HackerSocial Engineering means to manipulate people into giving you their confidential information – typically a password or PIN number. The average loss per person caught by phishing and similar attacks is reported to be $4,187 and the average loss per company caught out is $42,544.

 

 In any security regime, people are usually the weakest link.  How many people do you know that have their passwords written down in an office drawer?

Criminals use social engineering tactics because it is usually easier to exploit your natural inclination to trust than it is to discover ways to hack your software.  It is much easier to fool someone into giving you their password than it is for you to try hacking their password (unless the password is an obvious one).

Common Methods for Social Engineering Attacks

1.      Email from someone you know. 

Criminals either hack an email account or spoof it (i.e. send emails that appear to be from someone you know). That email may be

·         an invitation to click a link for a funny cat video or a TV clip or anything but in fact it will download malware onto your computer

·         an attached file such as a movie or photo or document that contains malware and a prompt that you must open it

·         a request for a donation to some worthwhile cause but is a link to a fake website designed to get your financial information

·         a desperate plea for help and an involved story as to why he/she cannot go to the authorities and is out of money and had their credit cards stolen etc. Anything to get you to send them money.

2.     Phishing Emails and Texts.

There are hundreds of millions of these emails sent out each day with the scammers hoping to get responses from trusting people that are willing to give their confidential information.  The messages typically appear to come from a source that you would trust e.g. your bank or a government agency or a utility company.

Examples include:-

·         The Solution to a Problem. The message offers the answer to a medical problem or you need to verify your email account or read Facebook notifications or anything to get you to click that link.

·         The message may be a special offer accessible only for today or until the item is sold out or all given away or a free upgrade for your email account or a free APP and so on.

·         You have won something – a prize draw you didn’t enter or a national lottery or a Premium Bond or a prize giveaway by Facebook etc.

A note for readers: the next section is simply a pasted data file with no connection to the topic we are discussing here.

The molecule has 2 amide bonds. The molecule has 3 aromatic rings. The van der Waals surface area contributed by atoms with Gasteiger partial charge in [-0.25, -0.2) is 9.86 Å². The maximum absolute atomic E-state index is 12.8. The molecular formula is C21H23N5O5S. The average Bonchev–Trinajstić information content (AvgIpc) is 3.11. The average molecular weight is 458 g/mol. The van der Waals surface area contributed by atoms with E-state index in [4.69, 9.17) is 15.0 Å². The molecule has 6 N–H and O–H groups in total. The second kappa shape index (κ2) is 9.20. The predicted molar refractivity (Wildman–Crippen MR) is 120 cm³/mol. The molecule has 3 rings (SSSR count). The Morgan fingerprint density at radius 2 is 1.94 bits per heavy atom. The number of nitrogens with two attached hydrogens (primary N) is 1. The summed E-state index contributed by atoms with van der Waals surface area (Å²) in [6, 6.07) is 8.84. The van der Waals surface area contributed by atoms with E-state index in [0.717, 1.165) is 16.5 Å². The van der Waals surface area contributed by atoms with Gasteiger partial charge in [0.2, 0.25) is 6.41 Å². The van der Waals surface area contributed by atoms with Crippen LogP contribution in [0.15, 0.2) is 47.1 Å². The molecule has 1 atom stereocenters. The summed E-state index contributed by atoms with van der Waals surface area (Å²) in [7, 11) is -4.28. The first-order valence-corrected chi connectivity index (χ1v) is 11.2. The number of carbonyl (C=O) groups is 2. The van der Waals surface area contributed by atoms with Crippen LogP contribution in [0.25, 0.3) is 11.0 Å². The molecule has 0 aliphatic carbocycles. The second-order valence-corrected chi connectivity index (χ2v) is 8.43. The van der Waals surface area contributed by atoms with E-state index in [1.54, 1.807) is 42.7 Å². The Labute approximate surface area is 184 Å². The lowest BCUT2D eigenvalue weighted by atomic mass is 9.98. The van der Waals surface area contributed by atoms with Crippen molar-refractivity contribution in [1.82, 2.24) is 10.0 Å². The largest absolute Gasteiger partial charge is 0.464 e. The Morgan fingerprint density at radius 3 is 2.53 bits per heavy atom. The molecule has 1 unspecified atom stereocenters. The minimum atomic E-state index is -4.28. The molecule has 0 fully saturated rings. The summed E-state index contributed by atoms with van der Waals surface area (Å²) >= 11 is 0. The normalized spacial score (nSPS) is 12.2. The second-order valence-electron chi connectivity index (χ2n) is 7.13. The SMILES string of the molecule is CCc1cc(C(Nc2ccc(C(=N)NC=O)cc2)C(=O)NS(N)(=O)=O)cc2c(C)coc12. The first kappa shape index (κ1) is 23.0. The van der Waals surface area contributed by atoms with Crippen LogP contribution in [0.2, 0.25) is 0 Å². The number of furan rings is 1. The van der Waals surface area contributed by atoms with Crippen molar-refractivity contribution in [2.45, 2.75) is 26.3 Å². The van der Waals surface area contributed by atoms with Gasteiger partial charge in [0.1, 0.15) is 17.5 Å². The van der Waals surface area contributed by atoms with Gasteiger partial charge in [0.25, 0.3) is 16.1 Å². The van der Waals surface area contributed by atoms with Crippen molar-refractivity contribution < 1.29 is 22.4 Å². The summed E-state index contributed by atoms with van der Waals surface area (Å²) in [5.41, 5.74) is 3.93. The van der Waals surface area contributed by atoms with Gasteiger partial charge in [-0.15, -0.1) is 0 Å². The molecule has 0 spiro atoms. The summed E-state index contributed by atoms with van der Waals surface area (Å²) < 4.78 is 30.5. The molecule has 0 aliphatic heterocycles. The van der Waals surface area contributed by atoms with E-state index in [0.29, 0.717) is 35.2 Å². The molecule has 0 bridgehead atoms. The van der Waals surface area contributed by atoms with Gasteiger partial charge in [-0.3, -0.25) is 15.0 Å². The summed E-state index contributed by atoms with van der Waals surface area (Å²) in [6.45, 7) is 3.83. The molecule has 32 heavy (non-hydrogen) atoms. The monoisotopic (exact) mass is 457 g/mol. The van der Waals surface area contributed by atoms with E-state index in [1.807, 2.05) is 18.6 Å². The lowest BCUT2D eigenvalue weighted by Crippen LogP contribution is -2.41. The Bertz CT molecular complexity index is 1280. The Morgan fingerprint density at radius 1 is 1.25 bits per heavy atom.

The list of these phishing scams is endless.

3.     Bait. 

The criminals know what attracts people and they setup fake websites, fake downloads of popular movies, music or software or bargain offers on desirable products. They the advertise using social media, emails and website adverts.

The victim thinks they are getting a bargain or something for nothing but are liable to just get malware infecting their computer.    If something looks too good to be true – it almost certainly is.

4.     A Response to a Query

The message is in the format of a reply to a question or query raised by you.

These messages are typically pretending to be from a large well-known company such as Microsoft or Apple or a utility company or the National Lottery etc.

The scammers reasoning is that people are more likely to read and reply to a message if they believe they initiated the contact and that the scammer is offering help to deal with a problem. This is probably true.

If you have never asked the question and don’t use the relevant product or service then you’ll probably just delete the message and assume it was sent in error.

But if you do use the product or service or would like to then you may be taken in

How to Protect Against Social Engineering

The basic answer is to use common sense. If something looks too good to be true then it’s likely to be a scam. If you appear to have won something but didn’t enter the lottery or whatever it was then cannot have won.   Don’t reply to people you don’t know and don’t click on an unknown link even if you think you know the person who appears to have sent it to you. Here are suggestions to help you avoid social engineering attacks.

·         Basic security – all devices and servers should have anti-virus but also anti-malware installed.

·         Use email filters to remove the most obvious malicious emails

·         Keep all devices fully up to date with latest security patches etc.

·         Any requests by email, message or phone call for confidential and/or financial information should be treated as suspect

·         Ensure everyone is trained to be aware of the threats and what to do in the case of doubt

·         Don’t download free music, software, movies etc. Only download when you have checked the validity of the item.  

Stay sharp.

The hacker is watching you

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